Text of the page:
Written by: Stephanie M. Jackson, M.Ed. M.A. of H.O.P.E. Eternally, LLC
What triggers your stress?
What is stress anyway?
Circumstances and situations
“Stress is the physiological demand placed on the body when one must adapt, cope or adjust” (Nevid & Rathus, 2003). Stress has various side effects such as, but not limited to: change in behavior, sleeplessness, migraines, tightness of muscles, irritation, depressive symptoms, diabetes, substance abuse, hypertension, and anxiety. When (chronic) stress is present in the body for extended periods of time it often puts stress on the internal organs, causing lasting health conditions. Do you know what triggers stress in your life?
This month is National Stress Awareness Month. So, this month we’re asking you to be more mindful (paying attention on purpose, without judgment) of when stress appears in your body. Acute stress (the most common form of short-term stressors of daily life) can cause a person (of any age) to respond in one or more of the following ways: flight, fight, freeze or fawn. Flight causes your body to flee from stress or the dangerous situation. Fight will force your body to stay and take action for you to survive a perceived threat. Freeze prevents you from taking action against a perceived threat. Fawn is a new term (to me) that means your body will respond by trying to please someone to prevent a conflict.
Unfortunately, sometimes stress and conflict are inevitable and unavoidable because it is the reality that you live based on who you are and how you show up in the world. According to the American Psychological Association (2012), there are different types of stress including perceived discrimination, environmental stress, neighborhood stressors, acculturative stress, socioeconomic, daily and family stress. An example of perceived racism could be the most recent expulsion of two BIPOC Tennessee State Representatives by the Tennessee House of Representatives. Representatives Justin Jones, Justin Pearson and Gloria Johnson were all up for expulsion for participating in a gun control protest on the House floor in light of the recent gun violence in their state. However, the only one not expelled was Gloria Johnson. When speaking to her expelled colleague she stated, “Other than me being a white lady, I don’t know what else”. The stresses of the role in which they serve is enough to manage without having additional stress of perceived discrimination.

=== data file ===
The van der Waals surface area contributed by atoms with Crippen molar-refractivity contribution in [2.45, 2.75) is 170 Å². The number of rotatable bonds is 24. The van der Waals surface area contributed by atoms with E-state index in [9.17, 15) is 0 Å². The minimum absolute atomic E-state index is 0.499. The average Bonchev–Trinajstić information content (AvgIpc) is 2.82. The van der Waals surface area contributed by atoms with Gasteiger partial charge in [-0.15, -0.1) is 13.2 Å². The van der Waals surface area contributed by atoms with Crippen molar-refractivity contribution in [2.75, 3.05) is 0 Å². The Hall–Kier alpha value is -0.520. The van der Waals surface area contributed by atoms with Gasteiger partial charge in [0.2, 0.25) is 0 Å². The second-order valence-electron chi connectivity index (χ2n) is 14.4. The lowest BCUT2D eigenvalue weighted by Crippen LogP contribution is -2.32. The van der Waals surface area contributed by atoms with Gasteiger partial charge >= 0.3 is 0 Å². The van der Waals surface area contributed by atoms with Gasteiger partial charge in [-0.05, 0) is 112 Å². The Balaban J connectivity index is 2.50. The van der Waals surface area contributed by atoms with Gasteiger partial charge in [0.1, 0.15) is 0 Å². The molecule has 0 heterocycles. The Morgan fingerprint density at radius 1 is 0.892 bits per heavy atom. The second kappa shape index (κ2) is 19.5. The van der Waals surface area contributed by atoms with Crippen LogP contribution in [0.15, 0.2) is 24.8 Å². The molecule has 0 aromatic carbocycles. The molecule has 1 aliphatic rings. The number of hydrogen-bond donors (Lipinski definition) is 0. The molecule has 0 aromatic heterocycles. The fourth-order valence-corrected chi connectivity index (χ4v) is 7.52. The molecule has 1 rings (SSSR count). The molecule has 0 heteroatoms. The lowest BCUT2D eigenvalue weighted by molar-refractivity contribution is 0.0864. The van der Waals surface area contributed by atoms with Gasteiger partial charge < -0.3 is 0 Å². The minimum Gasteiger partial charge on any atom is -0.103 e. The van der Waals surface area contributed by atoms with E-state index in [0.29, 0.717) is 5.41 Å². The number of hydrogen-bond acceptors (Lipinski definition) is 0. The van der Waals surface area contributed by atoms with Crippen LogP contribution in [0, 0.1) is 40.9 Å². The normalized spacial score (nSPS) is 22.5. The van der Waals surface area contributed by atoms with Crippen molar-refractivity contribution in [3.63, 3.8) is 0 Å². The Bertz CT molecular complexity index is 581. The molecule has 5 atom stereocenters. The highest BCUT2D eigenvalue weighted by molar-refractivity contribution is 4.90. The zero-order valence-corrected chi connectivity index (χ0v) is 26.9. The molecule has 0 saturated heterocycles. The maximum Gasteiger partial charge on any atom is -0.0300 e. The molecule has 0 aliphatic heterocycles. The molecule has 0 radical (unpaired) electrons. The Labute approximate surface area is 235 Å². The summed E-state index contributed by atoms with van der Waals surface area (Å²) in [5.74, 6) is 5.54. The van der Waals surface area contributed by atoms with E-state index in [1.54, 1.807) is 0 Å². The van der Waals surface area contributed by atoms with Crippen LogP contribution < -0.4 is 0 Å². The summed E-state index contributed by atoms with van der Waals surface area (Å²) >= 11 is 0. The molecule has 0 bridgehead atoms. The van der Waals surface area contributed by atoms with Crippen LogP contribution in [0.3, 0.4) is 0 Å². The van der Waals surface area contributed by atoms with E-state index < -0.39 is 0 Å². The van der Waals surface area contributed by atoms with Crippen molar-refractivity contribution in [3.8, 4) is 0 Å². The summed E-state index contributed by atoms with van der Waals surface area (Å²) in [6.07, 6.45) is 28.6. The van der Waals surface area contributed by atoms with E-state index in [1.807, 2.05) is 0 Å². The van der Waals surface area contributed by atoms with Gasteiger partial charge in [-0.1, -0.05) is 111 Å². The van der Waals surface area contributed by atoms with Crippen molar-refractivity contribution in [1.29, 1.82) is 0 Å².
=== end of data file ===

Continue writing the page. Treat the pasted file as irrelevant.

Given that we know stress will come, knowing how to manage stress can improve our mental and physical health while minimizing its effects. Try this….The next time you notice your body sending you messages to respond in “flight, fight, freeze or fawn” mode, just bring your mind to focus only on what you CAN control, breathe and be still before moving forward. THINK: how big is the problem before me and what are my options. Also, consider this: in light of how the world and people (including ourselves) have changed as a result of COVID, we must fill ourselves up on a daily basis to be able to manage, overcome and flow with what each day brings us. Below, you can find resources to help you along this journey (adventure, if you will) of unpacking your stress.
If you are in need of additional support beyond the scope of this blog, please reach out to us at www.mmhplou.com to connect with a therapist. We are here for you.
What Does Fight, Flight, Freeze, Fawn Mean?
Fact Sheet: Health Disparities and Stress
What happens next after the Tennessee House ousted 2 Democrats
Strategies/Resources to Unpack Your Stress
- Write/Read/Perform Poetry (April is also national poetry month)
- Local Support Groups
- Doing things that you enjoy
- Flotation Therapy
The P.O.W.E.R. of 5: Reclaiming Your Power After COVID, Racial Injustice and Beyond
Brothers on the Mend : Understanding and Healing Anger for African-American Men and Women
Black Fatigue: How Racism Erodes the Mind, Body, and Spirit
Coloring & Activity Mental Health Book Series by artist, Brandon Hill
Oprah’s Super Soul Conversations- A New Earth: Breaking Free (Episode 6)
Population Healthy Season 3: Race, Inequity and Closing the Health Gap- Black Families and Mental Health